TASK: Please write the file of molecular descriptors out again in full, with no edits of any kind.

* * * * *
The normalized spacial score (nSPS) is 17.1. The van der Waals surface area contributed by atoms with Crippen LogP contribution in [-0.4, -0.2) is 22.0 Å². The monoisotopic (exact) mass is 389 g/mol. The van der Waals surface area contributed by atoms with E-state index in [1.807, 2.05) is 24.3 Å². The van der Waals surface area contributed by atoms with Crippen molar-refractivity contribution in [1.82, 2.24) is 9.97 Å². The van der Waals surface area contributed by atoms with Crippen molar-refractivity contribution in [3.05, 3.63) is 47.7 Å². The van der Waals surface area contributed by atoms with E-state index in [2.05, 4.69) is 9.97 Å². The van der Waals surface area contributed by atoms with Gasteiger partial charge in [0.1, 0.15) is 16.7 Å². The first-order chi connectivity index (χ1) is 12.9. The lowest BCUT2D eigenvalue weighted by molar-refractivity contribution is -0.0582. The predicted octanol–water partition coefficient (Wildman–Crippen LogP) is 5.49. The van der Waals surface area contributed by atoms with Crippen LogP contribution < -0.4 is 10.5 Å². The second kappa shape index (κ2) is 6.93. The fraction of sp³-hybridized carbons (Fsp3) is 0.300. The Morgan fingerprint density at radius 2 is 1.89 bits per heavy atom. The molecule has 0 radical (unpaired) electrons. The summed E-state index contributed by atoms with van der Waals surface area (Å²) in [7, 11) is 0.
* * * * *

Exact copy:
The normalized spacial score (nSPS) is 17.1. The van der Waals surface area contributed by atoms with Crippen LogP contribution in [-0.4, -0.2) is 22.0 Å². The monoisotopic (exact) mass is 389 g/mol. The van der Waals surface area contributed by atoms with E-state index in [1.807, 2.05) is 24.3 Å². The van der Waals surface area contributed by atoms with Crippen molar-refractivity contribution in [1.82, 2.24) is 9.97 Å². The van der Waals surface area contributed by atoms with Crippen molar-refractivity contribution in [3.05, 3.63) is 47.7 Å². The van der Waals surface area contributed by atoms with E-state index in [2.05, 4.69) is 9.97 Å². The van der Waals surface area contributed by atoms with Gasteiger partial charge in [0.1, 0.15) is 16.7 Å². The first-order chi connectivity index (χ1) is 12.9. The lowest BCUT2D eigenvalue weighted by molar-refractivity contribution is -0.0582. The predicted octanol–water partition coefficient (Wildman–Crippen LogP) is 5.49. The van der Waals surface area contributed by atoms with Crippen LogP contribution < -0.4 is 10.5 Å². The second kappa shape index (κ2) is 6.93. The fraction of sp³-hybridized carbons (Fsp3) is 0.300. The Morgan fingerprint density at radius 2 is 1.89 bits per heavy atom. The molecule has 0 radical (unpaired) electrons. The summed E-state index contributed by atoms with van der Waals surface area (Å²) in [7, 11) is 0.